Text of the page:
Plan A was to have Stastny and Lehtera center the top two lines with Sobotka in the middle on the third line, pushing the top two centers from the past couple seasons, David Backes and Patrik Berglund, to the wing. Steve Ott was re-signed almost immediately after Sobotka's exit was reported, but here is a slightly different take on Plan B.

Jaden Schwartz and Vladimir Tarasenko flanked Berglund with a lot of success last season, but if Backes goes to the wing one of Schwartz, Tarasenko, T.J. Oshie or Alexander Steen is ending up on the third line. That's certainly plausible, but in this alignment the top four wings stay put and Backes stays in the middle. He's strong on faceoffs, and playing with the two kids might help cover for the lack of typical, No. 1 center-type playmaking in his game.

There are lots of moving parts in the bottom six as well. Peter Mueller and Joakim Lindstrom are back from playing in Europe, and top prospects Dmitrij Jaskin and Ty Rattie will be pushing for spots, though with 12 forwards on one-way contracts (presumably 13 after Schwartz signs) and Tarasenko, there isn't going to be room for everyone.


Alex Pietrangelo - Jay Bouwmeester

Barret Jackman - Kevin Shattenkirk

Ian Cole - Carl Gunnarsson

Jordan Leopold

The top four players are back, but the Blues traded Roman Polak for Carl Gunnarsson and signed a couple of guys (Chris Butler and Nate Prosser) to two-way contracts. The bottom three here are all lefties, and it could end up being a semi-regular rotation between them.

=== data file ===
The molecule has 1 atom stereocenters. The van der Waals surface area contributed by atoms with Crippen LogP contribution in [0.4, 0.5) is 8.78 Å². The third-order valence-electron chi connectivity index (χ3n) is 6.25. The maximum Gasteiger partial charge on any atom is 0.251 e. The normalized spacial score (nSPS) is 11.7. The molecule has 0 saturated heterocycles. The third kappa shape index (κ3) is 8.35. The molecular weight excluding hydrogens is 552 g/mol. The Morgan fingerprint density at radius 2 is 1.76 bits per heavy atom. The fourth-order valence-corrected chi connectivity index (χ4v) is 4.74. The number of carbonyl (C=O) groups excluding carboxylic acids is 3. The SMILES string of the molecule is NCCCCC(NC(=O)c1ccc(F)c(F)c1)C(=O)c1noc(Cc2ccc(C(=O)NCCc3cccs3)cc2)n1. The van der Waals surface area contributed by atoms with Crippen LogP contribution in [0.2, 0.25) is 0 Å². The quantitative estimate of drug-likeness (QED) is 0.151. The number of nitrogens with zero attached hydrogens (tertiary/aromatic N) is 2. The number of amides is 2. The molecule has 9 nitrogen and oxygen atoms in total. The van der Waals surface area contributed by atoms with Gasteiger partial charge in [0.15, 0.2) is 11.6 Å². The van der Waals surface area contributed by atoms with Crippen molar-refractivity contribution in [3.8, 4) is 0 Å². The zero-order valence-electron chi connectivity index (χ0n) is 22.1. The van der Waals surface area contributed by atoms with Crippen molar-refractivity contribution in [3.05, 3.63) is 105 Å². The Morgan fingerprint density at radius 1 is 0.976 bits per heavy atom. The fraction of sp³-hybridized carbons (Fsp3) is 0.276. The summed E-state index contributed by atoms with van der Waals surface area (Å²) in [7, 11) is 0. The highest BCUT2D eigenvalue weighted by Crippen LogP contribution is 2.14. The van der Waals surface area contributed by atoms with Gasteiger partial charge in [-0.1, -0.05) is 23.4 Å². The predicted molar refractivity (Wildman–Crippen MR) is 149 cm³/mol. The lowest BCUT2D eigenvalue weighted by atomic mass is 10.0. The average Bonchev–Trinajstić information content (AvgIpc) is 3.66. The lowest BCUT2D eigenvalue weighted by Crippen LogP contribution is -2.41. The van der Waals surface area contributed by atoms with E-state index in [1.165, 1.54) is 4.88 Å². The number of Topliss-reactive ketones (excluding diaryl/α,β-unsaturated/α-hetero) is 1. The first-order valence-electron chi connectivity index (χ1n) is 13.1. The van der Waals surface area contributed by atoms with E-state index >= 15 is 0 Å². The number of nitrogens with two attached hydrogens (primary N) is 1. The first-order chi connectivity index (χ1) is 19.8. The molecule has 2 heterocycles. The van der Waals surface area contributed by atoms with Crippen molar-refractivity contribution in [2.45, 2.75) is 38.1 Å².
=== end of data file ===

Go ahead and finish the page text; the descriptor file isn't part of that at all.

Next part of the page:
Alex Pietrangelo earned a second top-five finish in the Norris Trophy voting and is now a two-time second-team All-Star. Kevin Shattenkirk thrived while being deployed more regularly than the other defensemen in offensive situations, and then led the team in scoring during the postseason.

Toss in Jay Bouwmeester, and this top three can hang with Chicago and Los Angeles. Even if they are slightly behind in the pecking order, the depth might be narrowly better to make up for it.

Brian Elliott

Jake Allen

The Blues let Ryan Miller go, allowing Brian Elliott and Jake Allen to compete for playing time. That sounds pretty similar to letting Elliott compete with Jaroslav Halak for two years, which led to acquiring Miller.

Elliott has never played more than 55 games in a season, and his back-to-back 55s were in 2009-10 and 2010-11, so it's been a while. Allen could be the long-term answer, but expect each goalie to play a lot this season. Remember, the Blues were the first team to let Ben Bishop go, and Allen was part of the reason why.

If either goalie gets hurt, the Blues have two interesting prospects in the system, but neither has much experience at top levels. Jordan Binnington played one game in the American Hockey League last season while spending most of it in the ECHL, while Niklas Lundstrom played only two games at the highest level in Sweden.

ALSO IN THE MIX: F Ty Rattie, F Dmitrij Jaskin, D Chris Butler, D Nate Prosser, G Jordan Binnington


Blues happy to get Lehtera to NHL at last

When the St. Louis Blues selected Jori Lehtera with their third-round pick at the 2008 NHL Draft, an element of the unknown followed the Finnish-born center, one that had nothing to do with his on-ice skills.

The looming question was whether the Blues could get Lehtera to North America.

Lehtera, 26, made impressive strides at the international level as well as playing for Yaroslavl Lokomotiv and Sibir Novosibirsk of the Kontinental Hockey League. Ultimately, he turned out to be the wild-card free agent signing that nobody in St. Louis saw coming.